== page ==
Odd Boy Out : Young Albert Einstein
As told by Don Brown, Albert Einstein was a fat baby with a swollen head who didn’t talk until he was three, was cruel to his sister and scared off more than one tutor. Einstein’s odd ways continued though his childhood. He didn’t play sports like the other boys, he was teased for being Jewish, and his teachers wondered if perhaps he was a bit dim-witted.
But then dear Albert falls in love…with a geometry book, and well, you probably know how the story ends. This book is like “The Ugly Duckling” for quirky smart kids of all ages who’ve not yet found their way.
Goodness only knows what would have become of Albert if he’d been born in the new millennium. I guess he would have been in early intervention services, followed by an IEP and his parents would be struggling to find the money to pay for his therapists and medications, instead of his tutors. Ya think?
This fun picture book tells the bittersweet story of Baby Brains, the smartest baby in the whole world. Mama and Papa Brains do all the right things when she’s pregnant to help make a smart baby. But everyone is surprised by just how precocious her little one is. Within days of his birth he’s already in school…and he’s teaching the teacher new things. Interestingly, she thanks him for correcting her. A certain boy's first grade teacher was not nearly as appreciative when he tried to explain to her and the class that infinity is a concept and not a number. It was a losing battle.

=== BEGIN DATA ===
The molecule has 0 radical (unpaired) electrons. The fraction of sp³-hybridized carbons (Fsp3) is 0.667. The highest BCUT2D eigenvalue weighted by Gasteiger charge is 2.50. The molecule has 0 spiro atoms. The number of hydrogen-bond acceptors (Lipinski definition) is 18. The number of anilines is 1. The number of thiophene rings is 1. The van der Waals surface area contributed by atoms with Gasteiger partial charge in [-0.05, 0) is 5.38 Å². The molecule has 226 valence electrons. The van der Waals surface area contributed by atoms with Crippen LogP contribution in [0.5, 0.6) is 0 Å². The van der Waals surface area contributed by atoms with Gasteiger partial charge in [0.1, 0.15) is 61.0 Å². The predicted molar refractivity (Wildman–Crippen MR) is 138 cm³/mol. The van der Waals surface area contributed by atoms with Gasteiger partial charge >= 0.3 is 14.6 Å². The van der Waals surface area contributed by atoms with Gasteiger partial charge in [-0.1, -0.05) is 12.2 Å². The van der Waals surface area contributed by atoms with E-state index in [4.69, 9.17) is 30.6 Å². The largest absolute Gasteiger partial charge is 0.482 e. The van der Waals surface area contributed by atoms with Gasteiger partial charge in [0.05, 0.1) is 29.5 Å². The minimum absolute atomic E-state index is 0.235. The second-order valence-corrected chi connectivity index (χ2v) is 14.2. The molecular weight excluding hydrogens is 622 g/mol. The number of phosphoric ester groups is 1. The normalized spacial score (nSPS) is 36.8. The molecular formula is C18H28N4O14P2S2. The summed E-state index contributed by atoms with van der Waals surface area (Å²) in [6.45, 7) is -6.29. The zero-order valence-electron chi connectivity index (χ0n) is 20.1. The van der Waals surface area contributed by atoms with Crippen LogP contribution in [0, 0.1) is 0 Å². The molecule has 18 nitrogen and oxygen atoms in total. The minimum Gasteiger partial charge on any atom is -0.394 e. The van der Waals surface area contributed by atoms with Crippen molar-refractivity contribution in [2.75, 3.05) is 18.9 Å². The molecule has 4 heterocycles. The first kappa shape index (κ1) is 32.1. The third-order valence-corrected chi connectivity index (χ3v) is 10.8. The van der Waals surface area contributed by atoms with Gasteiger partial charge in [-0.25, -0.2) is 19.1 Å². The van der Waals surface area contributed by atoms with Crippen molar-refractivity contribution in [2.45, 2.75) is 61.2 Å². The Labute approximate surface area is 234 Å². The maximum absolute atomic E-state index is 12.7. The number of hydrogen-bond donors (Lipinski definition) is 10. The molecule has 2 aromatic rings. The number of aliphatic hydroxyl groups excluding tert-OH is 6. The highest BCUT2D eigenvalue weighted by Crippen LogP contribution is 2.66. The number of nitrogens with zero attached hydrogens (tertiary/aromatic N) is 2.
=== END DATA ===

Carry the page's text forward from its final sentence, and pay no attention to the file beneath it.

Baby Brains is so smart that he’s invited to participate in a space mission when he’s only weeks old. But while floating around in space he realizes something: he misses his mama!
Looking beyond the silliness of the tale, one can find a good lesson about asynchronous development. Precocious children exhibit abilities beyond their years, but they are not mini-adults, they are still children. As the parent of a time-traveling child* I know these children bring unexpected delights and just as many challenges.
Follow along as little Katie Honors transitions from a good little girl who plays with her blocks, to one who goes bombaloo after her baby brother destroys her fine work.
Katie becomes an unstoppable destructive force. Her out-of-control tantrum continues after being sent to her room, but she eventually calms down. Hugs her mama and cleans up “the mess that bombaloo made.”
Based on the little experiment I call raising my boys, I can say that not all children go bombaloo. In fact, I conclude that perhaps 50% do. If you have a young child who doesn’t merely get upset, but goes completely outside of himself with anger, this book can help normalize those scary, angry feelings. A good therapist might help, too. But start with this book; it’s cheaper and much more convenient.
A farm boy with a lifelong passion for gadgets and a knack for fixing worn mechanical objects as well as inventing new ones, gets an idea for how to use cutting edge technology, electricity, to send pictures to a viewer, something we now know as television.
Every child in America spends hours a day in effect praying at Farnsworth's altar, but how many even know his name? Regardless of whether you now praise Farnsworth or damn him under your breath, this is an inspirational story. There's also a cautionary element that reminds parents that their little inventors need business smarts in addition to technical ones.
Do you have any favorites to add to this?
Disclosure: We bought the Bombaloo book back around 2002; the other books were all library finds.
*Did you click? Yes, I used to write for the BabyCenter's insanely popular Momformation Blog.